If you’re looking for a sign to move abroad (or that extra push—here it is).
I know it can be exciting, but it can also be scary. You’re literally deciding to pack up your stuff and move to a foreign country. Whether you decide to visit, have family or friends there, or go sight unseen—what you’re doing is admirable.
Not too many people have the courage to do that. So if you really want to do it, and I mean REALLYYYYYYY want this expat life—you can! The vision is the first part; everything else is figureoutable.
And If you’re anything like me, your thoughts might jumble around in your head, as you think of all the things you need to do or find answers to.
What visa should I apply for? Will I even like it? How will I make friends? Do they have oregano seasoning there? What’s 1 USD to Baht?
Oh, the joy!
But I promise you, writing these thoughts/questions down will help you gain clarity on your journey abroad. The first step is to RESEARCH.
Let’s say you want to move to Thailand, the first thing you’ll need to do is research the place.
Seriously. Dedicate time to watching YouTube videos of expats and immigrants, to get a visual of how they’re acclimating to the country.
This can give you a feeling that sometimes you can’t capture while reading. But it’s equally important to search for blogs about moving to the country of your choice.
Many bloggers will detail their process of moving to said country, some info they wish they knew beforehand, and what their transition has been like.
So, it is imperative to get bloggers opinions on the country of your choice. It’s also good to research the visa laws.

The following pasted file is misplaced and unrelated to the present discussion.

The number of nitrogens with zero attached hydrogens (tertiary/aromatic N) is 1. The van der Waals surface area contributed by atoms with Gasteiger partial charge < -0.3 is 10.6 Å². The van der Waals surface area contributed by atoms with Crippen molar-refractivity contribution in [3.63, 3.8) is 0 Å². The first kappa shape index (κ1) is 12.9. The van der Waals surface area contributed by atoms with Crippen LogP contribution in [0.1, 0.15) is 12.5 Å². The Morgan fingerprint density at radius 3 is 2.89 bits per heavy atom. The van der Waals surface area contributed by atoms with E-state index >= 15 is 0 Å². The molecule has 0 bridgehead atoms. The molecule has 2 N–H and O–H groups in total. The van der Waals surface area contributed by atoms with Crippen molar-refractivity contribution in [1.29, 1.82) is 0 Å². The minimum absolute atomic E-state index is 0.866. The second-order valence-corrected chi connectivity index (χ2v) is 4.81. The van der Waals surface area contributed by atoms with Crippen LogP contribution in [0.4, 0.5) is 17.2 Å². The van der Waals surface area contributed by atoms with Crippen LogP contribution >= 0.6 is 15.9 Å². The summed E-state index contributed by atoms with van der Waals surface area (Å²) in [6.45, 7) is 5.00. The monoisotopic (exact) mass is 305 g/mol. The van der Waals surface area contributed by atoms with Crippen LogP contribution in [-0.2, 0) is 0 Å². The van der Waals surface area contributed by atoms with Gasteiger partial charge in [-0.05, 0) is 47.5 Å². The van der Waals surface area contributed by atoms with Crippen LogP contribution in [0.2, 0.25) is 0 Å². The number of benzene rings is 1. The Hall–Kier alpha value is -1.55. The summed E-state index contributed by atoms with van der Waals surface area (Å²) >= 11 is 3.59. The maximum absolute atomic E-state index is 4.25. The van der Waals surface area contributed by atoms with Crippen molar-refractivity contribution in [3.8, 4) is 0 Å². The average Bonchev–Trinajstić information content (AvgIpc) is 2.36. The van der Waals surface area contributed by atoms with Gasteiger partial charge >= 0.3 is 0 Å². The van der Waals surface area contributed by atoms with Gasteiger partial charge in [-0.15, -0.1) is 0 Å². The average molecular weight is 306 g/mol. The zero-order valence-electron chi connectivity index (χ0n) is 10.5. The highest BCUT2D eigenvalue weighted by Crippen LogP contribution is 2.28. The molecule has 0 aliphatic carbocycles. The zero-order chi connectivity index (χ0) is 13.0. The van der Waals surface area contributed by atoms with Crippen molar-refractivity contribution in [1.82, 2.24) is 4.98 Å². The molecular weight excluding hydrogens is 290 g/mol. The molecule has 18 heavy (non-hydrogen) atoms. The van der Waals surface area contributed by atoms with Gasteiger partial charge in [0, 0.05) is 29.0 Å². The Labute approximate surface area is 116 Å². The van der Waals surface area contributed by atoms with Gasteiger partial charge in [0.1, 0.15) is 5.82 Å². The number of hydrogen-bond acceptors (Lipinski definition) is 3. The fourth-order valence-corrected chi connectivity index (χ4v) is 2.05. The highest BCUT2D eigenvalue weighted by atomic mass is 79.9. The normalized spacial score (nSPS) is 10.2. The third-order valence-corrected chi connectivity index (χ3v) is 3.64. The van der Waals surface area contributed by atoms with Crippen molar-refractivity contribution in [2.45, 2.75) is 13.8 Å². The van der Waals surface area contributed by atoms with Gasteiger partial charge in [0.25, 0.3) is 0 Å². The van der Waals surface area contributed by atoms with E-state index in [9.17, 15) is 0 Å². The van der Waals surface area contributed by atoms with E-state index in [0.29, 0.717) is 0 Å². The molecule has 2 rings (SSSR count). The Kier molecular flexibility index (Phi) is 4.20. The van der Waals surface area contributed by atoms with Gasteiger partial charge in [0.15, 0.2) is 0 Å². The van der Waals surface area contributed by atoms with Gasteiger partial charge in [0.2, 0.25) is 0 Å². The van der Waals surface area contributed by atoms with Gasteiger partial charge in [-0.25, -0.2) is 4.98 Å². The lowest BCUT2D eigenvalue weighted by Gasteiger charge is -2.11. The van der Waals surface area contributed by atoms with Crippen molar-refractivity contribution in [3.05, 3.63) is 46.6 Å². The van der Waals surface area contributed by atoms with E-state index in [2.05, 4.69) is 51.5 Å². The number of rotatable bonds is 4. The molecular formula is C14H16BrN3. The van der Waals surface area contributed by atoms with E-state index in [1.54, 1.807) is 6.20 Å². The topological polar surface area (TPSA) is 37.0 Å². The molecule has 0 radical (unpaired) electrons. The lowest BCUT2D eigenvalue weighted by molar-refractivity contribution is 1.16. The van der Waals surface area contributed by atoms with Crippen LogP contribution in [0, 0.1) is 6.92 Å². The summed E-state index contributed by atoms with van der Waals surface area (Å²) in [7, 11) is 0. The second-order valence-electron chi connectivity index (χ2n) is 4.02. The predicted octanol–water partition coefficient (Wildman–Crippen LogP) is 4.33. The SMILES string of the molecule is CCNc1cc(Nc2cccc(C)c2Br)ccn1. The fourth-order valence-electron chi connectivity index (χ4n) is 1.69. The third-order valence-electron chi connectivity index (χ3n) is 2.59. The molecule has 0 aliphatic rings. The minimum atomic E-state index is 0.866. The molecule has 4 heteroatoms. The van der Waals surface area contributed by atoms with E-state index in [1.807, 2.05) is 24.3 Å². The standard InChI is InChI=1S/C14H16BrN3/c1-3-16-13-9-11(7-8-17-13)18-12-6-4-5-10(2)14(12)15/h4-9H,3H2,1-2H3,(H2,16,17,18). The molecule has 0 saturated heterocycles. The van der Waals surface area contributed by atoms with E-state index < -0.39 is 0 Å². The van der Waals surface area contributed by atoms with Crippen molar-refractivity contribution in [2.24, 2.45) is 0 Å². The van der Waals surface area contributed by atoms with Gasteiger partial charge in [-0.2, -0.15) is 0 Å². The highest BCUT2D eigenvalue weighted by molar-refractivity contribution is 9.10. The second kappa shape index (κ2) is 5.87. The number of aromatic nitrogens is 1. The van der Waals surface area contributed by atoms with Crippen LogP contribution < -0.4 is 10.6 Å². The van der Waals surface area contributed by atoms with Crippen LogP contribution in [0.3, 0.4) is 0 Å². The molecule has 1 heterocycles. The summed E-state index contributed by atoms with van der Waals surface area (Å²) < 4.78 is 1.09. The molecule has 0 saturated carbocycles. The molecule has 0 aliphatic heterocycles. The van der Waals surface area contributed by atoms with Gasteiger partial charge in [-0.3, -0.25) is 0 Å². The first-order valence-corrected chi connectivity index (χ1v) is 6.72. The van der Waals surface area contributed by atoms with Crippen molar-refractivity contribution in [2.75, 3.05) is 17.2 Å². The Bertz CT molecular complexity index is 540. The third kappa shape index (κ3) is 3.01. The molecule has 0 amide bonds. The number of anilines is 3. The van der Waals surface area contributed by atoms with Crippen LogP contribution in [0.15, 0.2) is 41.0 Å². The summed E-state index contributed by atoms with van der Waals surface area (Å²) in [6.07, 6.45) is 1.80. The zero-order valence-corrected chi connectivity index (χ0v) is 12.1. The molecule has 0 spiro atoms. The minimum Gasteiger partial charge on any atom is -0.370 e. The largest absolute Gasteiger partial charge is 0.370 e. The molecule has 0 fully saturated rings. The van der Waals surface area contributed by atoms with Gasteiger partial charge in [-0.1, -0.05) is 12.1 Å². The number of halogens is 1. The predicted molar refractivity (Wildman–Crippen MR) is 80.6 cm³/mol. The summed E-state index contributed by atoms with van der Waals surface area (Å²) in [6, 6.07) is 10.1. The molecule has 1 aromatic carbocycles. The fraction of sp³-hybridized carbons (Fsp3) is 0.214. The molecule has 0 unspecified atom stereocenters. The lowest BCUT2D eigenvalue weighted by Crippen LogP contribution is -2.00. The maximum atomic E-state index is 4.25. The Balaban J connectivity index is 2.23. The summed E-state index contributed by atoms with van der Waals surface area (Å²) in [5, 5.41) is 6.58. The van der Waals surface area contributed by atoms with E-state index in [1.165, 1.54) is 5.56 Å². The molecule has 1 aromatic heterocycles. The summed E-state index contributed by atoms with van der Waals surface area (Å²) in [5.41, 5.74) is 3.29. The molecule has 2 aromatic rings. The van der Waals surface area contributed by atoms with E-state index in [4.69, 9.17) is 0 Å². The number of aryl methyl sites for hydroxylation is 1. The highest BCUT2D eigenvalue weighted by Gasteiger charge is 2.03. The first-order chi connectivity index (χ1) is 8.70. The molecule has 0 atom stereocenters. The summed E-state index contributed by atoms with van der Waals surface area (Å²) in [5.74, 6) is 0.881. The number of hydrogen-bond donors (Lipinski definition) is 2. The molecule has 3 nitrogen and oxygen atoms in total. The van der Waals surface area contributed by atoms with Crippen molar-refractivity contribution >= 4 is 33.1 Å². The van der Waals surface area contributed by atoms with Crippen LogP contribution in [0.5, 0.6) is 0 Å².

Countries offer tourist, education/student, investment, work, and passive income visas. Doing your research will show you what visa works best for you and your situation, and will highlight the steps you have to take.
When I made my move to Thailand, I came to the country on a tourist visa, found a job teaching English, then converted it to a work visa. I wouldn’t have known this was my best option if I didn’t research. I probably would have signed up through a program and got placed in a city that WASN’T my choice.
Every country is different.
Nomad list gives you an idea of the cost of living for a local vs an expat.
I’d also recommend joining Facebook groups, or other forums to search for community + common questions asked about said country.
Some examples of what to search for on Facebook would be: (your nationality) expats in (country you want to move to), (country of your choice) digital nomads.
You can even get more specific and find groups geared towards your gender, ethnicity, or race in the country you want to move to.
Visiting isn’t necessary for everyone, if you cannot visit a country before moving—don’t be discouraged. I don’t care what ANYONE says—if it’s something you want to do, go after it (even if it’s sight unseen). Just make sure you thoroughly research, and you’ll be okay.
With that being said, you can visit if you want. This can help you get a feel for the country, where stores are located, what it’s like interacting with locals, how to get around. And it might seal the deal for you—solidify your move.
If you want to find a realtor and/or a lawyer to help with your move, it’d be a good idea to meet up with some prospects during your visit. Then you can have them handle the more arduous tasks, like securing your housing and taking care of your visa.